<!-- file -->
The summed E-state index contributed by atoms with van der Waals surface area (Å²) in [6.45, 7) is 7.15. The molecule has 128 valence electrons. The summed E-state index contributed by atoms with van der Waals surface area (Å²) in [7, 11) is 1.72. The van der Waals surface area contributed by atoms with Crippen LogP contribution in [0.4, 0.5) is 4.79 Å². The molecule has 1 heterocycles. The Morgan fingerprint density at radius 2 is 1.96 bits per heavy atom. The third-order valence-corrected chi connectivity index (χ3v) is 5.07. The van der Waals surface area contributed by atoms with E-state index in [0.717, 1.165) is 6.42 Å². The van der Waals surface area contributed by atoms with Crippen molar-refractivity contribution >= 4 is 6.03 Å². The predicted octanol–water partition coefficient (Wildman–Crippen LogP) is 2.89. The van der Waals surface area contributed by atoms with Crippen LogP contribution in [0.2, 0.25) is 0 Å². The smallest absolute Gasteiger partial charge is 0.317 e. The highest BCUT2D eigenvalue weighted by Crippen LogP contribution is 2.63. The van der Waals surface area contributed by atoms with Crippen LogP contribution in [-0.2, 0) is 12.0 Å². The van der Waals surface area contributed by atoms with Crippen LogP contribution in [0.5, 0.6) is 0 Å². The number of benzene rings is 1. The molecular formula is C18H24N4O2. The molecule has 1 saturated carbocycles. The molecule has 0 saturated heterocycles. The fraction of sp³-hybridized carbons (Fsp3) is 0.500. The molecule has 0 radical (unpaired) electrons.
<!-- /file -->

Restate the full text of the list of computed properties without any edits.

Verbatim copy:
The summed E-state index contributed by atoms with van der Waals surface area (Å²) in [6.45, 7) is 7.15. The molecule has 128 valence electrons. The summed E-state index contributed by atoms with van der Waals surface area (Å²) in [7, 11) is 1.72. The van der Waals surface area contributed by atoms with Crippen LogP contribution in [0.4, 0.5) is 4.79 Å². The molecule has 1 heterocycles. The Morgan fingerprint density at radius 2 is 1.96 bits per heavy atom. The third-order valence-corrected chi connectivity index (χ3v) is 5.07. The van der Waals surface area contributed by atoms with E-state index in [0.717, 1.165) is 6.42 Å². The van der Waals surface area contributed by atoms with Crippen molar-refractivity contribution >= 4 is 6.03 Å². The predicted octanol–water partition coefficient (Wildman–Crippen LogP) is 2.89. The van der Waals surface area contributed by atoms with Crippen LogP contribution in [0.2, 0.25) is 0 Å². The smallest absolute Gasteiger partial charge is 0.317 e. The highest BCUT2D eigenvalue weighted by Crippen LogP contribution is 2.63. The van der Waals surface area contributed by atoms with Crippen LogP contribution in [-0.2, 0) is 12.0 Å². The van der Waals surface area contributed by atoms with Crippen LogP contribution in [0.5, 0.6) is 0 Å². The number of benzene rings is 1. The molecular formula is C18H24N4O2. The molecule has 1 saturated carbocycles. The molecule has 0 saturated heterocycles. The fraction of sp³-hybridized carbons (Fsp3) is 0.500. The molecule has 0 radical (unpaired) electrons.